And an Aberdeen study on Brand Reputation Management, it was noted that companies that take the time to stay on top of their reputation management are more likely to have a higher customer retention rate.

While many companies have been put in the position of rapid damage control after negative social media chatter, Reebok recently demonstrated their ability to respond quickly, make adjustments, and move forward when consumer voices were raised in protest over a product spokesperson, Rick Ross, after he rapped about drugging a woman and having sex with her without her knowledge.

A well orchestrated campaign by the feminist group, UltraViolet included an online petition signed 50,000 times in 24 hours, a video viewed over 17,000 times, ads on Facebook, and messages to Reebok’s Twitter page. The group called out Reebok regarding its contradictory position of a controversial spokesperson versus its marketing of products to young men and boys and marketing to women and investing in women’s athletics.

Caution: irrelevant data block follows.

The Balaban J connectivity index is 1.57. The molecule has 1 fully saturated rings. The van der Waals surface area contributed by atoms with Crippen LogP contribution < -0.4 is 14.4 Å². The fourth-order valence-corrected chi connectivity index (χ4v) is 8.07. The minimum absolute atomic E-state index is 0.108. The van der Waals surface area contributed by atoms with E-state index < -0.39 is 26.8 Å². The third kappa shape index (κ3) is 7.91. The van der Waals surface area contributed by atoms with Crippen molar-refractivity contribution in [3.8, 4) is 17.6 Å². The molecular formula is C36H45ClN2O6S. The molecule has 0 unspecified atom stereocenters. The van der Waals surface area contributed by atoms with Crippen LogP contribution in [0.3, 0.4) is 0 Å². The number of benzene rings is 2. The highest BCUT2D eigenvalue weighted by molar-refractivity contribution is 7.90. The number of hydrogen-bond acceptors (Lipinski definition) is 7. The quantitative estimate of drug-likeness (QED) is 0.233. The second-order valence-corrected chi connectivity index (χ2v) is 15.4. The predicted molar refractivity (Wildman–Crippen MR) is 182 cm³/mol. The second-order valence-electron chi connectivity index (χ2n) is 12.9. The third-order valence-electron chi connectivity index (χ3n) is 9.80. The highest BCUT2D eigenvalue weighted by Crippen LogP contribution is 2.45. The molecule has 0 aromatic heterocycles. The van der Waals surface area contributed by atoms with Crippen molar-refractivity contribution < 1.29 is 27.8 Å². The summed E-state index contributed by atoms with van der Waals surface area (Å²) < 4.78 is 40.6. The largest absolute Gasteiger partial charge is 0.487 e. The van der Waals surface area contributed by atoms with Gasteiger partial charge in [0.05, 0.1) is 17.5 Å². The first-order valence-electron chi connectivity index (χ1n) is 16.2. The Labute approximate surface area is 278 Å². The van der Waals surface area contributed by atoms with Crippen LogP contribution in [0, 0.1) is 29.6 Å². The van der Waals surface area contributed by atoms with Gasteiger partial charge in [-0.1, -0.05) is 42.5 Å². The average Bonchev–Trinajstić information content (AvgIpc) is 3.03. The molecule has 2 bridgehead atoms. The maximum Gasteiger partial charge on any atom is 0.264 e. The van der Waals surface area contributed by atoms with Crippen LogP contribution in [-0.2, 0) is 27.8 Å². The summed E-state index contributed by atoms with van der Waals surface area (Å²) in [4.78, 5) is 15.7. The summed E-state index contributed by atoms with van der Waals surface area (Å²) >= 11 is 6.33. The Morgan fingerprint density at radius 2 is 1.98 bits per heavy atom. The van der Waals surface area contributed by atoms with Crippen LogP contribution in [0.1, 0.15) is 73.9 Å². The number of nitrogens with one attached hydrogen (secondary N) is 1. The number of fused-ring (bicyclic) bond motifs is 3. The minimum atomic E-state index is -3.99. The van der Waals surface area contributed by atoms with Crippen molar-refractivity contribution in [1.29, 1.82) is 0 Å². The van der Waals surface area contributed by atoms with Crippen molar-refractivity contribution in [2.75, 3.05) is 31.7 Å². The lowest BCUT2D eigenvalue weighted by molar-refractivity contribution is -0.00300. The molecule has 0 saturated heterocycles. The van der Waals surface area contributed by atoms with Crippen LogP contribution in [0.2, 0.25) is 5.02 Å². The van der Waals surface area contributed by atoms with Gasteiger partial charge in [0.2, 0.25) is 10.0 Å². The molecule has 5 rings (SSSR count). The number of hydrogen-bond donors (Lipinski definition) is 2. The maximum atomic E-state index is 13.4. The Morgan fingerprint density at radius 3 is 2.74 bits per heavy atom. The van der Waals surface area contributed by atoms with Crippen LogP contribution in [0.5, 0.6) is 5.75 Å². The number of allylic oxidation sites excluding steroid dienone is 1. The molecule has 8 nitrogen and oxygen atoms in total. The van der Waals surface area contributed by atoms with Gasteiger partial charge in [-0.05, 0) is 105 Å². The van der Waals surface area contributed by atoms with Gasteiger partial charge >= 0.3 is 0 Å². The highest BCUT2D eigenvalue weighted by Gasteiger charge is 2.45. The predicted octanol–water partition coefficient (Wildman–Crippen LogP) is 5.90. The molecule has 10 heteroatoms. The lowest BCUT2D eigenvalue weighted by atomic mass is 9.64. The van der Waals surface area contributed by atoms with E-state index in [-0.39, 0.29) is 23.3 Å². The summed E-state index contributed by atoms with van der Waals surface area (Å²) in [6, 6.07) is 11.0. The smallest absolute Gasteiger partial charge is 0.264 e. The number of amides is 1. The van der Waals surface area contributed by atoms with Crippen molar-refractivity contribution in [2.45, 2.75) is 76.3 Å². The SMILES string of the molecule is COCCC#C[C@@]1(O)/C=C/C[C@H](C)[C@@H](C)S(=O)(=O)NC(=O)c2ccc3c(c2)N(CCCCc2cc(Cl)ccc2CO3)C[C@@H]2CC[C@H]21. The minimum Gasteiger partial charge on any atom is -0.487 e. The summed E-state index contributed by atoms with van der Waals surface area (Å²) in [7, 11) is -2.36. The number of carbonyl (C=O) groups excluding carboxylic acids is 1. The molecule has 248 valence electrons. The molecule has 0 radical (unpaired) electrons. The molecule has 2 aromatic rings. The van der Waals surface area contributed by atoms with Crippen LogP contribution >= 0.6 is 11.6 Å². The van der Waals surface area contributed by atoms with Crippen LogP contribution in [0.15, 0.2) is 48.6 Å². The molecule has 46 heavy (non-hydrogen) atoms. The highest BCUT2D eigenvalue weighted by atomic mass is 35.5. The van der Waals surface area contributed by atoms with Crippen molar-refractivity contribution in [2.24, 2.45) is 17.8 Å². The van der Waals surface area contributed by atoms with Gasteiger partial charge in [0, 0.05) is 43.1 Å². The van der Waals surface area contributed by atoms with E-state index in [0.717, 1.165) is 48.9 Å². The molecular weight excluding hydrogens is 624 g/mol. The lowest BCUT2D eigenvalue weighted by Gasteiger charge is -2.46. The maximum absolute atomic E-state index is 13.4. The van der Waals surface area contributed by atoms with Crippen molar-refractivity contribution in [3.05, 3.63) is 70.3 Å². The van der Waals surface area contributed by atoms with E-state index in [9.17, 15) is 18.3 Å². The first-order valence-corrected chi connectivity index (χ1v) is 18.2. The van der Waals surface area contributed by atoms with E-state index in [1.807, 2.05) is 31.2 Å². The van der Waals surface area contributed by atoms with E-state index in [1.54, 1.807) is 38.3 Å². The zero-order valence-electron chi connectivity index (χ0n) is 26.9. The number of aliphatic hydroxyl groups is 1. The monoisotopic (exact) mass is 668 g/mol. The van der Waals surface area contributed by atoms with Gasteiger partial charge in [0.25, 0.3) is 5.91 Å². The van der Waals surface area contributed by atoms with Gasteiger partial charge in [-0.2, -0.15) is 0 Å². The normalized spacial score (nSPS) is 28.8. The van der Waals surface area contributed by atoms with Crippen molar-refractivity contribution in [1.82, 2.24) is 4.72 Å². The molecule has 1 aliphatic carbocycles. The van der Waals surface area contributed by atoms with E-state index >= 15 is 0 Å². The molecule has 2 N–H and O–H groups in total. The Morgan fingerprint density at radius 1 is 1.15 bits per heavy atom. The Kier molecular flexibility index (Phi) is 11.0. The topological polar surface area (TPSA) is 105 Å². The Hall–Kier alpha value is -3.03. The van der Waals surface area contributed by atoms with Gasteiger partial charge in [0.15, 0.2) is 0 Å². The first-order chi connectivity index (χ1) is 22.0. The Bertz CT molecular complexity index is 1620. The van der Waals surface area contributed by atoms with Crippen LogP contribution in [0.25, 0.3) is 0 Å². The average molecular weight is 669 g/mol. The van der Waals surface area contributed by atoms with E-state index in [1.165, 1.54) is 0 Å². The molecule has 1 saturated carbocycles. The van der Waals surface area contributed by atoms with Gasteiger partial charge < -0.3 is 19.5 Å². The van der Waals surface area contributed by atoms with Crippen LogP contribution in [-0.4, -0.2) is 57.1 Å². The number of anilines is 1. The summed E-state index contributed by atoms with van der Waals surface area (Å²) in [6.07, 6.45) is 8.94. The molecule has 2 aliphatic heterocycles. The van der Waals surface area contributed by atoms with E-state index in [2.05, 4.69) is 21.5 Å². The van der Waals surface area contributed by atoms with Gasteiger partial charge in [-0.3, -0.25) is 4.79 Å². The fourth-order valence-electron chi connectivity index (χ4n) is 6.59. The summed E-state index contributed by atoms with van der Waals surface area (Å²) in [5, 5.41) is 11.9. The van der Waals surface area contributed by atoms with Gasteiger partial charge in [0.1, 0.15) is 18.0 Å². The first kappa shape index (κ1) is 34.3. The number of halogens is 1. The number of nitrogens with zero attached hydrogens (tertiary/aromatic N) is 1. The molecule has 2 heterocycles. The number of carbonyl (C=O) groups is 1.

As a result the company rapidly severed ties with Rick Ross.

The lesson for all businesses is to truly understand your customers and put in place the ability to listen in every element of the media mix, and react with speed when the voices of your customers are raised--in any medium.


It is far easier to cultivate high brand reputation ratings than to do damage control. Create dedicated staff positions to monitor social media on a daily basis to find out what is being said about your business.

Your monitoring should include searches on all media; search engines, all social media comments on your page(s) or through hash tags, rating sites such as Yelp, and customer complaint sites.

If a problem arises, don’t delay in acknowledging the situation. Respond honestly and authentically. Do not engage in “corporate speak”.